Last month, I wrote about Matthew 27, the capture, conviction, and crucifixion of Jesus. The book of Matthew was written by one of Jesus’ closest confidants and a disciple who followed Jesus during His teachings and witnessed the events of Jesus’ life.
Today, I write about Mark 14. Mark, also called John Mark, was an early evangelist of the church with Paul. He is known to have traveled with Paul and Barnabas to spread the Gospel after Jesus’ death and resurrection
Mark 14 outlines the plot to kill Jesus and the final days He spent with His disciples before His capture. What weights heavy on my heart about this chapter is the betrayal Jesus knew would happen from His closest confidants and yet He still forgave them.
Jesus spoke on Mark 14:18 “assuredly, I say to you, one of you who eats with Me with betray Me.” During the Passover meal, Jesus knew that Judas would turn Him over to the Jewish authorities. Scripture tells us that Judas was one of the original twelve disciples, and he traveled with Jesus for three years during Jesus’ ministry. Three years of travel and companionship with anyone would assumedly lead to a productive and positive relationship. We would suppose that Judas supported Jesus in His ministry and was a confidant of Jesus. One would think Jesus would grow to know, trust, and like Judas during their ministry.
In Mark 14:30, Jesus said to Peter, “assuredly, I say to you that today, even this night, before the rooster crows twice, you will deny Me three times.” Peter was identified in the Bible as one of the closest confidants of Jesus amongst the disciples, as mentioned in Mark 14:33 when Jesus went to pray in the Garden of Gethsemane “And he took Peter, James, and John with Him, and He began to be troubled and deeply distressed.” Hours before His capture, He brought Peter with Him, knowing the entire time that Peter would “turn his back” on Jesus and deny knowing Him on three separate occasions.
Has someone betrayed you? Have you been hurt in a relationship, physically, emotionally, or mentally? The pain caused by the betrayal from others can be devastating and sometimes, life-altering. Each of us has our own story with likely very good reason to resent, dislike, or mistrust a person. We might resent the way they treated us, abused us, disregarded our relationship, our trust, our friendship, and might have damaged any possible future relationship with them. Unfortunately, carrying the burden or “baggage” from that betrayal can derail our lives. Perhaps we allow one incident to steal our trust, joy, belief, or even happiness in future relationships. It is difficult to be hurt and not allow that hurt to carry over to other areas of our lives.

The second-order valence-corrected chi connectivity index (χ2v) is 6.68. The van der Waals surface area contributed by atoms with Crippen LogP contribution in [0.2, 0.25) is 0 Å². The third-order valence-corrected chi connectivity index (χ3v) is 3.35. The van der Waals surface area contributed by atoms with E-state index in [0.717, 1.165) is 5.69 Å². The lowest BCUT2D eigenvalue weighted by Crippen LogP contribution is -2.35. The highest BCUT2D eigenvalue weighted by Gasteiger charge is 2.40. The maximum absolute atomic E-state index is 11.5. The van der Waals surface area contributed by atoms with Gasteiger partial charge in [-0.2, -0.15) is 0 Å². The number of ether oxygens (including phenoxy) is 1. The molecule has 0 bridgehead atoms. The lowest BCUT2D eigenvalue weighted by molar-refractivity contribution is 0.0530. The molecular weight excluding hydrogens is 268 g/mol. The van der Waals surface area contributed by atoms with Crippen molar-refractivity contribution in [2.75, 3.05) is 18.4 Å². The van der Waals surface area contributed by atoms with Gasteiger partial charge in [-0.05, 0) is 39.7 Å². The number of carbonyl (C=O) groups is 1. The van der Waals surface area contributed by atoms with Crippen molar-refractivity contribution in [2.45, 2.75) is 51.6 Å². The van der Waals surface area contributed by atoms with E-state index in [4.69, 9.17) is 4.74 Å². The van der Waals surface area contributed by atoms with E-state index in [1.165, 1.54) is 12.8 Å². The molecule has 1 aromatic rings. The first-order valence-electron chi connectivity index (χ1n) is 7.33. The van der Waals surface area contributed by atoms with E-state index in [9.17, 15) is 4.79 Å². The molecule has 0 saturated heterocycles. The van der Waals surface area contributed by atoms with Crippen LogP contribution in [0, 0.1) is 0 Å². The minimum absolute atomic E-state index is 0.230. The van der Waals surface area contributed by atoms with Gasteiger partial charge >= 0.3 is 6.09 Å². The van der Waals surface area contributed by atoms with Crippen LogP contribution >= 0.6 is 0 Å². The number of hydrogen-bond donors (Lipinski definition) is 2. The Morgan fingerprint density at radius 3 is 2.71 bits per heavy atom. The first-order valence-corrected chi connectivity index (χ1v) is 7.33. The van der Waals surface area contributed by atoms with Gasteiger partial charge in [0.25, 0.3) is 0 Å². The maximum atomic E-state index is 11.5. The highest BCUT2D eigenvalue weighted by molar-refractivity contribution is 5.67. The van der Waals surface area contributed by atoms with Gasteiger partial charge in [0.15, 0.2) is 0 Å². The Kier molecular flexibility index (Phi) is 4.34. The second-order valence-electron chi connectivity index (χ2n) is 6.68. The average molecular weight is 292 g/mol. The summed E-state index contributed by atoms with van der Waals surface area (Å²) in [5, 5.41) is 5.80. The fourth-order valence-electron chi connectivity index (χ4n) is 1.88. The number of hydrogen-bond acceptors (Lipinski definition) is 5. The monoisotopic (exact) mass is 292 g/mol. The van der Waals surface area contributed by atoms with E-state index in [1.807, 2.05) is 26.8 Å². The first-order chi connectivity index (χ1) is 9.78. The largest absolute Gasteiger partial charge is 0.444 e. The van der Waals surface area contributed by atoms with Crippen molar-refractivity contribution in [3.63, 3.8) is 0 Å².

But then we read in Mark 14:24, when Jesus institutes the Lord’s Supper and He said, “This is My blood of the new covenant, which is shed for many.” At the very same table with Judas and Peter, Jesus forgave them. He introduced the Lord’s Supper as the act to recognize the “new covenant.” Luke 22:19-20 describes this event in a bit more detail in verse 19 And He took bread, gave thanks, and broke it, and gave it to them, saying “This is My body which his given for you; do this in remembrance of Me. Verse 20 Likewise He also took the cup after supper, saying “this cup is the new covenant in My blood, which is shed for you.”
The new covenant was God’s commitment to forgive us of our sins, through the crucifixion and resurrection of Jesus. We can be assured that God forgives us of our sins, no matter how awful, if we confess our sins and ask for forgiveness. The new covenant provides us the opportunity to spend eternity in Heaven, when we commit to and believe that Jesus died on the cross for our sins. What a magnificent gift we have been given, for free.
So, during His final hours on earth, knowing that He would be betrayed by two of His closest confidants, He forgave them. He not only forgave them, but He gave them communion teaching them how to forgive others.
Yes, forgiveness is hard. We may forgive but we may never forget. That’s ok but we must resolve and absolve hatred, resentment, animosity, and strife for others. Jesus modeled for us, hours before His death, the ultimate gesture of forgiveness. Perhaps we can muster the courage and confidence to forgive others, even when it might seem impossible at the time.